Should a criminal defense lawyer include expenses in the fee for representation?
Criminal defense attorneys charge either by the hour or on a flat fee basis. There are advantages and disadvantages to both billing methods (see Paying a Private Criminal Defense Attorney to read about them), but each is viable. A lawyer may require one arrangement or may ask which the client prefers. No matter the arrangement though, the agreement must account for the payment of expenses.
Expenses are distinct from a fee: Fees go to lawyers for their work, while expenses go to third parties. Expenses facilitate representation—they may include, but aren’t limited to:
- expert witness fees
- investigator fees
- copying and document preparation, and
- service of subpoenas and other documents.
With an hourly billing arrangement, the delineation between fees and expenses is typically clear: The lawyer bills for a specified number of hours at an agreed-upon rate and separately invoices costs.
But when a flat fee is involved, expenses can get sticky. Flat fees often involve a set dollar amount for representation before trial and an additional amount should the case go to trial. Some lawyers include the cost for expenses in the flat fee for representation. This might sound like a great plan for a client because it suggests cost certainty. But some in the legal profession believe prospective clients should be wary of flat flees that encompass expenses. That’s because any expenses that the lawyer incurs come out of his or her pocket.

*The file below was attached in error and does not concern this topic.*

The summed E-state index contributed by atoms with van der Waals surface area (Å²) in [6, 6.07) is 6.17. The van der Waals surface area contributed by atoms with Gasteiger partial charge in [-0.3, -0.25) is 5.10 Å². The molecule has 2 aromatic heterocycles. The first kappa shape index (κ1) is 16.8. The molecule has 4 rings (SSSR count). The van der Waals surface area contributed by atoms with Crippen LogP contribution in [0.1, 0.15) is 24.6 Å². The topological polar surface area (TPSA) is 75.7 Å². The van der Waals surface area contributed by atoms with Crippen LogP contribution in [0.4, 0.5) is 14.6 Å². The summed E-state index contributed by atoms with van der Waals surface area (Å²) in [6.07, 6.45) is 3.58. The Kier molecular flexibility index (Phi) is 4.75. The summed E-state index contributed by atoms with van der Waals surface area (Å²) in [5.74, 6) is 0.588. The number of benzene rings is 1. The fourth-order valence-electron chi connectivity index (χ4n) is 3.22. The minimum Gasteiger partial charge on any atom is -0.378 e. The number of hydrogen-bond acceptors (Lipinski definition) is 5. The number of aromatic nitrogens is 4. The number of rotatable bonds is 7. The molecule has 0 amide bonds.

EXAMPLE: Saul charges Pete $3,000—expenses included—for representation in a drug possession prosecution. He figures it will be an easy case, that he can convince the prosecutor to dismiss a possession-for-sale charge in exchange for a plea to simple possession. But in reviewing the police reports, he notices inconsistencies in witness statements. He believes that Mike, his investigator, might be able to get statements from those witnesses and others that could help disprove the charges against Pete. But Mike charges $100 per hour and will probably spend ten hours locating and interviewing witnesses. Realizing that using Mike will reduce his take-home from $3,000 to $2,000, Saul decides to tell Pete that an investigator’s services aren’t needed.
Clients should feel comfortable with their attorneys, including when it comes to finances. If a lawyer you’re considering hiring proposes a financial arrangement that you're not comfortable with, consider looking elsewhere.